Other Outcome Measures:
  • Height and Weight [ Time Frame: baseline, 2 weeks, 4 weeks, 8 weeks. ]
  • Blood Tests [ Time Frame: baseline, 8 weeks. ]
    Electrolytes, liver function tests, creatinine, Prolactin, complete blood count.


Estimated Enrollment: 70
Study Start Date: February 2014
Estimated Study Completion Date: February 2016
Estimated Primary Completion Date: February 2016 (Final data collection date for primary outcome measure)
Arms Assigned Interventions
Active Comparator: Methylphenidate
Participants in this arm will be given either "Concerta" - a long acting (12 hours) Methylphenidate pill - once daily, in the morning (starting dose 1 mg/kg, max dose 2 mg/kg), or "Ritalin LA" - a long acting (10 hours) Methylphenidate pill - once daily, in the morning (starting dose 0.6 mg/kg, max dose 1.5 mg/kg) for children who can not swallow pills.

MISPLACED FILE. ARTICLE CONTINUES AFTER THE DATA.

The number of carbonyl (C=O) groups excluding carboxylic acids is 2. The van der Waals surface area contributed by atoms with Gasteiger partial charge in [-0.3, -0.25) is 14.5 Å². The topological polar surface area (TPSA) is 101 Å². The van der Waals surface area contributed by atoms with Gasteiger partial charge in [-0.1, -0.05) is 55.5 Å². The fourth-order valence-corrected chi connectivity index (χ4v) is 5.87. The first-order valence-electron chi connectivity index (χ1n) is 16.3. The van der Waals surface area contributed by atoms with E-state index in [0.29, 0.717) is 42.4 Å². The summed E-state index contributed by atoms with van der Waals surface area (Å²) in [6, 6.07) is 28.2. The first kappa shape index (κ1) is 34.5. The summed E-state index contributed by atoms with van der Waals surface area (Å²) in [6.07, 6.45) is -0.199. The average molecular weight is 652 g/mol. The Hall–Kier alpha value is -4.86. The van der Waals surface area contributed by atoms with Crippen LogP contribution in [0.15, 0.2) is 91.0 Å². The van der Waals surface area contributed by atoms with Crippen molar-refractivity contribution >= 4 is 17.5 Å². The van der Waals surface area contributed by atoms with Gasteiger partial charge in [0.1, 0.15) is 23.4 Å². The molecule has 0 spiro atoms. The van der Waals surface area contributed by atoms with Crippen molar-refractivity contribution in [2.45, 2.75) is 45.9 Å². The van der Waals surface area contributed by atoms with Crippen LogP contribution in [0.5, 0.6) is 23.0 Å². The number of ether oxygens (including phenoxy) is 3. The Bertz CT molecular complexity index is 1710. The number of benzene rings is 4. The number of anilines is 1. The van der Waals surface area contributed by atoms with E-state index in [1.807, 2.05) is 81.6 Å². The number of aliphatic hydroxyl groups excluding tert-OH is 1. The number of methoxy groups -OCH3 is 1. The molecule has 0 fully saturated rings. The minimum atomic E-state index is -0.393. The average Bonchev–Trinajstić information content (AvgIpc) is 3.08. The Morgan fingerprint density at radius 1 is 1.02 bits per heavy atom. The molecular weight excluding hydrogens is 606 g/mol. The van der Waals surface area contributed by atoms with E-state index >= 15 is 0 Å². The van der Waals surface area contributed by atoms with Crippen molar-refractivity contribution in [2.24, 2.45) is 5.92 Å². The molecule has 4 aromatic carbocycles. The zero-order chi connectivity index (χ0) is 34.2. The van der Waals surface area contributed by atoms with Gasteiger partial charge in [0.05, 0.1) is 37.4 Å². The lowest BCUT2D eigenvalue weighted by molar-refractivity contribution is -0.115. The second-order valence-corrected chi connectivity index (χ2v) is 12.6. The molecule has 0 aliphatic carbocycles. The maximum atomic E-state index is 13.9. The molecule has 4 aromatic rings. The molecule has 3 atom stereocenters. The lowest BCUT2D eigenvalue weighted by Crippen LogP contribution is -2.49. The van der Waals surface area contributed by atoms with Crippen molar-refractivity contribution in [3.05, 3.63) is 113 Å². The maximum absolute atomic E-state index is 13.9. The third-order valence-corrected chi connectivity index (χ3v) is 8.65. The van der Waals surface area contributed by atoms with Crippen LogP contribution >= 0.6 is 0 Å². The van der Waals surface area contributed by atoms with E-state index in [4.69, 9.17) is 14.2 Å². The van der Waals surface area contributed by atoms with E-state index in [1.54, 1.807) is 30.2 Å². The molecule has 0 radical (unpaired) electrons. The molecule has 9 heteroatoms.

Drug: Methylphenidate
Other Names:
  • Ritalin
  • Ritalin SR
  • Ritalin LA
  • Concerta
Active Comparator: Risperidone
Participants in this arm will be given a low dose of Risperidone. Starting dose will be 0.5 mg/d, max dose will be 2 mg/d.
Drug: Risperidone
Other Name: Risperdal

Detailed Description:

Secondary study aims:

  1. Comparing the efficacy and tolerability of MPH vs. Risperidone in the treatment of depressive symptoms in children and adolescents with ADHD and disruptive disorders.
  2. Comparing the efficacy and tolerability of MPH vs. Risperidone in the treatment of manic symptoms in children and adolescents with ADHD and disruptive disorders.
  3. Comparing the impact of MPH vs. Risperidone on overall every day functioning of children and adolescents with ADHD and disruptive disorder.
  4. Comparing the impact of MPH vs. Risperidone on nighttime sleep of children and adolescents with ADHD and disruptive disorder.